Example of the calculation of a relative deposition index. A systematic point grid (crosses) is randomly placed over the micrograph and was manually color coded for intersections with the nucleus (blue), cytosol (yellow), vesicles (red) and extracellular space (black). The points quantify the relative size of each compartment. The particles are made evident by arrows and similarly color coded were counted as well. A model of the expected particle number is calculated assuming random distribution of the gold NP (number of observed intersections for a compartment × total number of observed AuNP/total number of observed intersections, for example, 124 × 25/280 = 11.1 for the compartment 'cytoplasm') and placed in relation to the observations. RDI equals the observed number of NP in a compartment divided by expected number of NP by the random model, for example, 6/11.1 = 0.54 for the compartment 'cytoplasm'). A χ2 analysis calculated for 3 degrees of freedom (from [r – 1] × [k – 1], where r is the number of compartments or rows [4] and k is the number of columns, 2) between the observed (O) situation and the expected (E) random model reveals a much larger statistic (181.1) which than the boundary value (16.3 for df = 3 and p = 0.001) and therefore significant differences between random model and the observations (calculated as [O–E]2/E). Approximately 93% of the statistic is explained by the vesicles. Hence, particles are not randomly distributed but concentrate in vesicular organelles. Scale bar = 100 nm.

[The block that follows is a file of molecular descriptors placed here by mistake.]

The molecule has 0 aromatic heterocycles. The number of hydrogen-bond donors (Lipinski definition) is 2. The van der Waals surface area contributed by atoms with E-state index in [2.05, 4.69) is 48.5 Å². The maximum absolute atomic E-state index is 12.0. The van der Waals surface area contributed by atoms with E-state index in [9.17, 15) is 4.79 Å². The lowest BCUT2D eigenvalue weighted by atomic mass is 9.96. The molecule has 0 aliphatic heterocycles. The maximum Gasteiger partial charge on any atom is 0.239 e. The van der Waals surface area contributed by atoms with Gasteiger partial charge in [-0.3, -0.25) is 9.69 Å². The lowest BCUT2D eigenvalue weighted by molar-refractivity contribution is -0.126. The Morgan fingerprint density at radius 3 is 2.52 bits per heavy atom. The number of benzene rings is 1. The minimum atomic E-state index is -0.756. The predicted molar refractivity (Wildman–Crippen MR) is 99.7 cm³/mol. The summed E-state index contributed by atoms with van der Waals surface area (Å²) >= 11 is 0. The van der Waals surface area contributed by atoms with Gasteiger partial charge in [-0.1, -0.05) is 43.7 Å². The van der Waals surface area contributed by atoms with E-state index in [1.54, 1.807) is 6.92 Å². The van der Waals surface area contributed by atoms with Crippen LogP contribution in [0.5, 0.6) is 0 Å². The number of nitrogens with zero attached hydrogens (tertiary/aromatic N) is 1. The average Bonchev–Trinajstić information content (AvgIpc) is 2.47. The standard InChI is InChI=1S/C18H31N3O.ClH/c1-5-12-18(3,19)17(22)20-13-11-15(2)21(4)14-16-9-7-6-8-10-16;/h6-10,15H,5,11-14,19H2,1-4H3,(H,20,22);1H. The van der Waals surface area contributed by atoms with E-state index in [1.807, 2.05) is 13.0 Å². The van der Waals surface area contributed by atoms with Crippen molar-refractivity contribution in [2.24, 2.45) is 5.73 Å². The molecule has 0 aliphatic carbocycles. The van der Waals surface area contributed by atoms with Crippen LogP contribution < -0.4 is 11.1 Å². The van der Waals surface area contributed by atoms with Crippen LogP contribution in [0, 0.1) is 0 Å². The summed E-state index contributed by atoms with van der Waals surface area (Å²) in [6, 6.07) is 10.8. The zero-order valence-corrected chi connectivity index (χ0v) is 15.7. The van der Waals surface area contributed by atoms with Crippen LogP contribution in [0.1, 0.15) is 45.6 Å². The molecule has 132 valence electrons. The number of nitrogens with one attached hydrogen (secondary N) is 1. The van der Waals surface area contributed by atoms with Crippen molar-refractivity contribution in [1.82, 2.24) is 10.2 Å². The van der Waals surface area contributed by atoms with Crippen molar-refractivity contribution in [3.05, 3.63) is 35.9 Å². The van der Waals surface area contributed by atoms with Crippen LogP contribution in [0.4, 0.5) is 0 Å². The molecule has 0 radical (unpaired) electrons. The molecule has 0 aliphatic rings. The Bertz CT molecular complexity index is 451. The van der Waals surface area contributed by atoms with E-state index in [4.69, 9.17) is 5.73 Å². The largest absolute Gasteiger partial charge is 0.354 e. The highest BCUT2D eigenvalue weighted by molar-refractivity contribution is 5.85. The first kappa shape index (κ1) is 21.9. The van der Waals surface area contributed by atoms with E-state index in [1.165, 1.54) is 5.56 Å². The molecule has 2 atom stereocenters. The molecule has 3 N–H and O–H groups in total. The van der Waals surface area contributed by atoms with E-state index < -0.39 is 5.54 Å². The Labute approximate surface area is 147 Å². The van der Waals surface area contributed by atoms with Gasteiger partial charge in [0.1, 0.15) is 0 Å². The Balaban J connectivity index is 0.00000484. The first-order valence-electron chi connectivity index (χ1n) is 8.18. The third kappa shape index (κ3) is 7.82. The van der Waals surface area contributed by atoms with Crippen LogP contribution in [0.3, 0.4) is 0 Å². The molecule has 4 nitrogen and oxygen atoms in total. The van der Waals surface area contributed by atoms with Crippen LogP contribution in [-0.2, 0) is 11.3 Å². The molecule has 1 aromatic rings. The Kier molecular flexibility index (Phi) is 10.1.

Although conducting stereological tests requires little or no expertise, proper sampling is of utmost importance in stereology since it assures unbiased results.[87–89] The primary sampling approach in stereological procedures is an equal probability method known as systematic random sampling: the sampling at a random spot on the sample. Images are sampled in a systematic (e.g., meandering) manner at predefined, fixed distances, known as the sampling interval. Stereological approaches are mathematically designed to yield unbiased, accurate estimates independent from the distribution state of the objects of interest. Decreasing homogeneity can be accompanied with a decrease in sampling efficiency; that is, the time needed to produce an estimate with a certain precision. Advanced sampling techniques[90] cater for estimates of rare or clustered events, which can be the case for NPs uptake quantification.[91] High-throughput procedures are emerging with advances in image processing routines. Sampling efficiency can be optimized using the 'do more less well' principle,[92] not the methodical variation but the biological variation is the major determinant of overall efficiency. Therefore, in order to increase the sampling efficiency, and with it the precision of the quantification, time and money should be invested in upstream (include more animals or cell culture replicates) rather than downstream (individual micrographs).

Ultrathin serial sections of the sample are a requirement in order to use the Cavalieri estimator and also the disector relies on parallel consecutive sections. But ultramicroscopy of serial sections is challenging, requiring knowledge and technical experience. Alternatively, the requirement for serial sections can be met by electron tomography. Although a relatively recent add-on, most TEM instrumentation is equipped with the necessary hardware to perform electron tomography.[93]

Since TEM offers an open view, it does not convey biochemical information in the way fluorescent markers in light microscopy can. Furthermore, the requirement for a water-free sample and ultrathin sample thickness (<200 nm, usually around 50 nm) prevents the study of living cells in the TEM. Stereology is not limited to TEM. Therefore, light microscopy and TEM are often combined: although sample preparation for light microscopy can be as challenging as for TEM, certain prerequisites can be easier met, e.g., serial sections can be obtained by laser scanning microscopy.[94,95]